Strong limits on carbon pollution will save Americans money, create jobs, improve our health, and help defuse climate change. Republican leaders in Congress, however, have vowed to block the EPA from moving forward—despite the enormous public support for climate action.

YOU MIGHT ALSO LIKE

3 Key Issues Governments Must Agree On at Lima Climate Talks

Low-Carbon Economies Most Promising Pathway to Meaningful Global Climate Agreement

Fracking Frenzy Threatens Developing Nations

EcoWatch Daily Newsletter

In Germany's Hunsrück village of Schorbach, numerous photovoltaic systems are installed on house roofs, on Sept. 19, 2019. Thomas Frey / Picture Alliance via Getty Images

Germany's target for renewable energy sources to deliver 65% of its consumed electricity by 2030 seemed on track Wednesday, with 52% of electricity coming from renewables in 2020's first quarter. Renewable energy advocates, however, warned the trend is imperiled by slowdowns in building new wind and solar plants.

Read More Show Less

In many parts of the U.S., family farms are disappearing and being replaced by suburban sprawl.

Read More Show Less
Sponsored
General view of the empty Alma bridge, in front of the Eiffel tower, while the city imposes emergency measures to combat the Coronavirus COVID-19 outbreak, on March 17, 2020 in Paris, France. Edward Berthelot / Getty Images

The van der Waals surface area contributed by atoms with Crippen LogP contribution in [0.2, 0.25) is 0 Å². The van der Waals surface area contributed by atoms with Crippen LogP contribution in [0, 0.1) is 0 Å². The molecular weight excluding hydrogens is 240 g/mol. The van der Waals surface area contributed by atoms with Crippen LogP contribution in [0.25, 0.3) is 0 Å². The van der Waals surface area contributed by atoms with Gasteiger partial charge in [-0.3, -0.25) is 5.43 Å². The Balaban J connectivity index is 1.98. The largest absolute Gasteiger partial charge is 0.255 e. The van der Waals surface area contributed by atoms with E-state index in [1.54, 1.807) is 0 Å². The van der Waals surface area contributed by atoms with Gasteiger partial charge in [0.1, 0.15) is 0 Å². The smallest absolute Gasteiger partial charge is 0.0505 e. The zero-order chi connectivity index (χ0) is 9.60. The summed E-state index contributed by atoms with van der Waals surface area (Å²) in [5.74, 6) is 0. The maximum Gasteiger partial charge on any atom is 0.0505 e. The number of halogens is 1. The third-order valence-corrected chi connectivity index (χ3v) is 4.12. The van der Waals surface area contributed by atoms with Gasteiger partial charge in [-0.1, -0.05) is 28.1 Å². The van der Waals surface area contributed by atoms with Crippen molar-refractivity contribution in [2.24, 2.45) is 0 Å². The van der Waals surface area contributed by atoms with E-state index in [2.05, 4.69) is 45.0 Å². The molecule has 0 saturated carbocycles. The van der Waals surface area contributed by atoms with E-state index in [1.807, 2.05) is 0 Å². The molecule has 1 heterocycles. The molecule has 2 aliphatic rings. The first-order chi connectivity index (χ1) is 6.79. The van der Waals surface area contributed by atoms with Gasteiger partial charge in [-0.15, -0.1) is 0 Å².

Half the world is on lockdown. So, the constant hum of cars, trucks, trains and heavy machinery has stopped, drastically reducing the intensity of the vibrations rippling through the Earth's crust. Seismologists, who use highly sensitive equipment, have noticed a difference in the hum caused by human activity, according to Fast Company.

Read More Show Less
The current rate of CO2 emissions is a major event in the recorded history of Earth. EPA

By Andrew Glikson

At several points in the history of our planet, increasing amounts of carbon dioxide in the atmosphere have caused extreme global warming, prompting the majority of species on Earth to die out.

Read More Show Less
The "Earthrise" photograph that inspired the first Earth Day. NASA / Bill Anders

For EcoWatchers, April usually means one thing: Earth Day. But how do you celebrate the environment while staying home to prevent the spread of the new coronavirus?

Read More Show Less